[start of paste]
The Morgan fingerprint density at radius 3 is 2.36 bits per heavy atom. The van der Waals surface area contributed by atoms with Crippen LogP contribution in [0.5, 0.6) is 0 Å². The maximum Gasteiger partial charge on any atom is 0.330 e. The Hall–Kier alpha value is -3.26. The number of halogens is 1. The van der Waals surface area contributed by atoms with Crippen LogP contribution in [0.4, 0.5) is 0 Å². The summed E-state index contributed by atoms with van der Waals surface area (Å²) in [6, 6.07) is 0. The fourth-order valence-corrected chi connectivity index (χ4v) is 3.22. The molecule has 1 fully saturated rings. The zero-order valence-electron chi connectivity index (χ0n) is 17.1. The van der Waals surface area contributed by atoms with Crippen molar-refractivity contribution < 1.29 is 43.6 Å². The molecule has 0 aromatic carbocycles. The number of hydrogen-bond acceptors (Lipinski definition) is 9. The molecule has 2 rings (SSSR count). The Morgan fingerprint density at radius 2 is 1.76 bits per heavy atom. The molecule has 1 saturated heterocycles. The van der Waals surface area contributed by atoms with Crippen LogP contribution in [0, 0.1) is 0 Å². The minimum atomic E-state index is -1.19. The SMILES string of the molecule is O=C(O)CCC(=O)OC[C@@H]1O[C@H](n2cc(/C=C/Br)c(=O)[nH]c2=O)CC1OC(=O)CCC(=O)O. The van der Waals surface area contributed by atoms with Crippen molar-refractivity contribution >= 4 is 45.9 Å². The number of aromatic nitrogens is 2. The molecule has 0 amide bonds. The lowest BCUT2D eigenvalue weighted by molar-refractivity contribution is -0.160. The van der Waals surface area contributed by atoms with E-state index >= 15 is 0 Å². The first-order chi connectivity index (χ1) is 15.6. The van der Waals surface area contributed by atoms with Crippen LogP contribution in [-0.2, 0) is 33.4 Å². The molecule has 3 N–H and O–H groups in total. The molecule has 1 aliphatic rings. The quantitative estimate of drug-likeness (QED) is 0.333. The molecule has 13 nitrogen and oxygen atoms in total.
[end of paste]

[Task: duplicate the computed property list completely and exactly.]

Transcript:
The Morgan fingerprint density at radius 3 is 2.36 bits per heavy atom. The van der Waals surface area contributed by atoms with Crippen LogP contribution in [0.5, 0.6) is 0 Å². The maximum Gasteiger partial charge on any atom is 0.330 e. The Hall–Kier alpha value is -3.26. The number of halogens is 1. The van der Waals surface area contributed by atoms with Crippen LogP contribution in [0.4, 0.5) is 0 Å². The summed E-state index contributed by atoms with van der Waals surface area (Å²) in [6, 6.07) is 0. The fourth-order valence-corrected chi connectivity index (χ4v) is 3.22. The molecule has 1 fully saturated rings. The zero-order valence-electron chi connectivity index (χ0n) is 17.1. The van der Waals surface area contributed by atoms with Crippen molar-refractivity contribution < 1.29 is 43.6 Å². The molecule has 0 aromatic carbocycles. The number of hydrogen-bond acceptors (Lipinski definition) is 9. The molecule has 2 rings (SSSR count). The Morgan fingerprint density at radius 2 is 1.76 bits per heavy atom. The molecule has 1 saturated heterocycles. The van der Waals surface area contributed by atoms with Crippen LogP contribution in [0, 0.1) is 0 Å². The minimum atomic E-state index is -1.19. The SMILES string of the molecule is O=C(O)CCC(=O)OC[C@@H]1O[C@H](n2cc(/C=C/Br)c(=O)[nH]c2=O)CC1OC(=O)CCC(=O)O. The van der Waals surface area contributed by atoms with Crippen molar-refractivity contribution >= 4 is 45.9 Å². The number of aromatic nitrogens is 2. The molecule has 0 amide bonds. The lowest BCUT2D eigenvalue weighted by molar-refractivity contribution is -0.160. The van der Waals surface area contributed by atoms with E-state index >= 15 is 0 Å². The first-order chi connectivity index (χ1) is 15.6. The van der Waals surface area contributed by atoms with Crippen LogP contribution in [-0.2, 0) is 33.4 Å². The molecule has 3 N–H and O–H groups in total. The molecule has 1 aliphatic rings. The quantitative estimate of drug-likeness (QED) is 0.333. The molecule has 13 nitrogen and oxygen atoms in total.